The Most Insane Teaching Instructions I’ve Ever Heard

Many of my clients have been through numerous coaches/teachers before they end up coming to me. This means I often get at least a little insight into the kinds of things that other voice coaches, singing teachers, speech therapists, etc have asked my clients to do.

Recently, someone reminded me they’d had sessions with another coach. The face of disgust they pulled when they recalled those sessions made me ask them what they’d just remembered. When they told me, I honestly couldn’t believe what they’d been told to do.

This then reminded me of all the insane instructions I’ve heard that other instructors have given over the years. I thought I’d share a few of these (and my horror at such instructions), but more helpfully to discuss why someone might think this, and why such thinking is erroneous or unhelpful when it comes to building your voice.

1. “If you can’t hit the note, just croak it

This was “advice” given by a more contemporary coach. You may even hear a lot of modern singers making croaky/vocal fry type sounds on certain notes for style points.

I’ve heard variations on this advice: “If you miss the note, just do a riff“, “if you are slightly flat, just flip into falsetto to make it

To give some credit to this mindset, it at least actually that sometimes things go wrong when we are singing. A note that we know we are normally OK to nail, goes a little awry. It happens. This mindset also tries to create constructive ways to keep a performance sounding polished/intentional when such things go wrong.

However, this mindset is not a growth mindset, but a fixed mindset. In this singer’s case, they’d been told “OK, this is your croak limit, don’t try to sing above here” (for the avoidance of doubt, ‘croak limit’ is not a thing). It says that someone’s voice, range, and vocal ability is fixed, and it’s just about hacking your way through whatever you’ve got.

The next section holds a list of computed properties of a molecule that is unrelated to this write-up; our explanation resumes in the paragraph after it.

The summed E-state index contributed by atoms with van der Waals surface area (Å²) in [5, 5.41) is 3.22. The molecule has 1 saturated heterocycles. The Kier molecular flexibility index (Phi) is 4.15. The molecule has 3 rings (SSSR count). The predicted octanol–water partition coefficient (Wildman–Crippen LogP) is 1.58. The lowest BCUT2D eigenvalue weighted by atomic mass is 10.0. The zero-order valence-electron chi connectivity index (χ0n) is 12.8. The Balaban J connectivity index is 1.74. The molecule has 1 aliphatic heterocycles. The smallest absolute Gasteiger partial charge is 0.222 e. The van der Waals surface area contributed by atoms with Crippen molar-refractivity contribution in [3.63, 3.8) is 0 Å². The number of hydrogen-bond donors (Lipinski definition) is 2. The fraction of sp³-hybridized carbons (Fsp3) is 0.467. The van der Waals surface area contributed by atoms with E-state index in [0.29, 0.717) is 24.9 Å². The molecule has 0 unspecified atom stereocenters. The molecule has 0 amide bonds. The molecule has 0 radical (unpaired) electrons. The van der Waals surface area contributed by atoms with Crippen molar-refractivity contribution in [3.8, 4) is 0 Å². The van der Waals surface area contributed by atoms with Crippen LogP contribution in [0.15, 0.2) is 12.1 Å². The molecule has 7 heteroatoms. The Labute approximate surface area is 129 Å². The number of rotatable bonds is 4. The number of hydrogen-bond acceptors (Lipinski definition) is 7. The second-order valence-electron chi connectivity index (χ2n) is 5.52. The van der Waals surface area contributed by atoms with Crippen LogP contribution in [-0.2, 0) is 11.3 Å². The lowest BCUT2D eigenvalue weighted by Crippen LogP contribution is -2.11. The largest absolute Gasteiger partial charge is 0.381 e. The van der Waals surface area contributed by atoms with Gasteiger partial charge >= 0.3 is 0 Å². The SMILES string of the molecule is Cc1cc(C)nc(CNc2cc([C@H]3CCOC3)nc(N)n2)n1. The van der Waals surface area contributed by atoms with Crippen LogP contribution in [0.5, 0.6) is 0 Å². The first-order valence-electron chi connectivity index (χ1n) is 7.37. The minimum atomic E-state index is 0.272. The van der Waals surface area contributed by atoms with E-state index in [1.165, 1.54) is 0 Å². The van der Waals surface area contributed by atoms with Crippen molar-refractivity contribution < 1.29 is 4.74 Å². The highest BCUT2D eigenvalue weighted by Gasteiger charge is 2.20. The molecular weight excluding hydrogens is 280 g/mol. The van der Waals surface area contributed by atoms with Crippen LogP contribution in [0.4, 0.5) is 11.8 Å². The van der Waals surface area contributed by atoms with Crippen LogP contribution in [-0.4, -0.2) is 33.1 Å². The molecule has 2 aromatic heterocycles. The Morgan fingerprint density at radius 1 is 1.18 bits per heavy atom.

This is simply not true.

For reasons discussed in detail here, the voice is something we can train. Range, tone, stamina, control, these are all by-products of co-ordination and control of the various components that make up our voice. As such, with the right exercises, everyone can increase their range to avoid running afoul of a ‘croak limit’.

Moreover, while things CAN go wrong when we sing, we should be training so that these are the exception not the rule. We shouldn’t need to construct ever more bizarre ways to hide the fact we couldn’t make a note we thought we could. We should either have trained our voice such that the note is a foregoing conclusion, or we shouldn’t have put a given song in that key in the first place.

2. “To get that note, you need to vomit it

If you ever hear the word “vomit” from your coach in any other context than “vomiting isn’t good for your voice”, then run away.

Why might someone think this is good advice? I honestly couldn’t tell you. The best explanation I could come up with is that to the (alleged) vocal instructor, the act of singing firmly plus raising their soft palette reminded them of the experience of vomiting. If that is the case, I can only sympathise that they ever felt such a commonality.

Nevertheless, I know singers who have received similarly damaging instructions: “You’ve got to shout that top note to make it“, “You’ve got to really force that top note out“, “That’s in my yelling range“. (Note: if you’re yelling, you’re not singing)